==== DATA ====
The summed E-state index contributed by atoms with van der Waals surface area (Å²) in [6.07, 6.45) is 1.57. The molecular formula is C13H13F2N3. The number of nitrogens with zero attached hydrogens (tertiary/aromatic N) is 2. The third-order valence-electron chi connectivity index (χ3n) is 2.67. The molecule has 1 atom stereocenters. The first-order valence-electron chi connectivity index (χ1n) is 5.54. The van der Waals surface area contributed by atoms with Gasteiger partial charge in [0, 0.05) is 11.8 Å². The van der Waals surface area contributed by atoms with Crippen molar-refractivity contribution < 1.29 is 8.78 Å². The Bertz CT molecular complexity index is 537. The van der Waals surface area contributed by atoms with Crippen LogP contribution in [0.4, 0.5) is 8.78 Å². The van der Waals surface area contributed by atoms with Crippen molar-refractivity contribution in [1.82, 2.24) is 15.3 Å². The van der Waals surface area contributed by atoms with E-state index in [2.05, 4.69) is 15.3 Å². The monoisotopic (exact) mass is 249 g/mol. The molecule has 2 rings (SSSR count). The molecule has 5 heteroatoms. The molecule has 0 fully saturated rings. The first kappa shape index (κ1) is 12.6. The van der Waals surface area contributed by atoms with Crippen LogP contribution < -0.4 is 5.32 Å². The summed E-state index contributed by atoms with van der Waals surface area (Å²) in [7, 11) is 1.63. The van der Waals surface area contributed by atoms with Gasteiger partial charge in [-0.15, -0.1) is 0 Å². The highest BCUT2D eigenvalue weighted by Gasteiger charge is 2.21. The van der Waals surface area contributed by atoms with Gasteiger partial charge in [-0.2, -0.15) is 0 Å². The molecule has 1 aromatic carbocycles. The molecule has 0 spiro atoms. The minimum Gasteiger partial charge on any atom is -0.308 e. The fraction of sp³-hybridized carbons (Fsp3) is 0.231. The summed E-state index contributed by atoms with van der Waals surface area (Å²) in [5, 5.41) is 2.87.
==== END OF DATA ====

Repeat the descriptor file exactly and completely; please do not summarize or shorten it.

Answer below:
The summed E-state index contributed by atoms with van der Waals surface area (Å²) in [6.07, 6.45) is 1.57. The molecular formula is C13H13F2N3. The number of nitrogens with zero attached hydrogens (tertiary/aromatic N) is 2. The third-order valence-electron chi connectivity index (χ3n) is 2.67. The molecule has 1 atom stereocenters. The first-order valence-electron chi connectivity index (χ1n) is 5.54. The van der Waals surface area contributed by atoms with Gasteiger partial charge in [0, 0.05) is 11.8 Å². The van der Waals surface area contributed by atoms with Crippen molar-refractivity contribution < 1.29 is 8.78 Å². The Bertz CT molecular complexity index is 537. The van der Waals surface area contributed by atoms with Crippen LogP contribution in [0.4, 0.5) is 8.78 Å². The van der Waals surface area contributed by atoms with Crippen molar-refractivity contribution in [1.82, 2.24) is 15.3 Å². The van der Waals surface area contributed by atoms with E-state index in [2.05, 4.69) is 15.3 Å². The monoisotopic (exact) mass is 249 g/mol. The molecule has 2 rings (SSSR count). The molecule has 5 heteroatoms. The molecule has 0 fully saturated rings. The first kappa shape index (κ1) is 12.6. The van der Waals surface area contributed by atoms with Crippen LogP contribution < -0.4 is 5.32 Å². The summed E-state index contributed by atoms with van der Waals surface area (Å²) in [7, 11) is 1.63. The van der Waals surface area contributed by atoms with Gasteiger partial charge in [-0.15, -0.1) is 0 Å². The highest BCUT2D eigenvalue weighted by Gasteiger charge is 2.21. The van der Waals surface area contributed by atoms with Gasteiger partial charge in [-0.2, -0.15) is 0 Å². The molecule has 1 aromatic carbocycles. The molecule has 0 spiro atoms. The minimum Gasteiger partial charge on any atom is -0.308 e. The fraction of sp³-hybridized carbons (Fsp3) is 0.231. The summed E-state index contributed by atoms with van der Waals surface area (Å²) in [5, 5.41) is 2.87.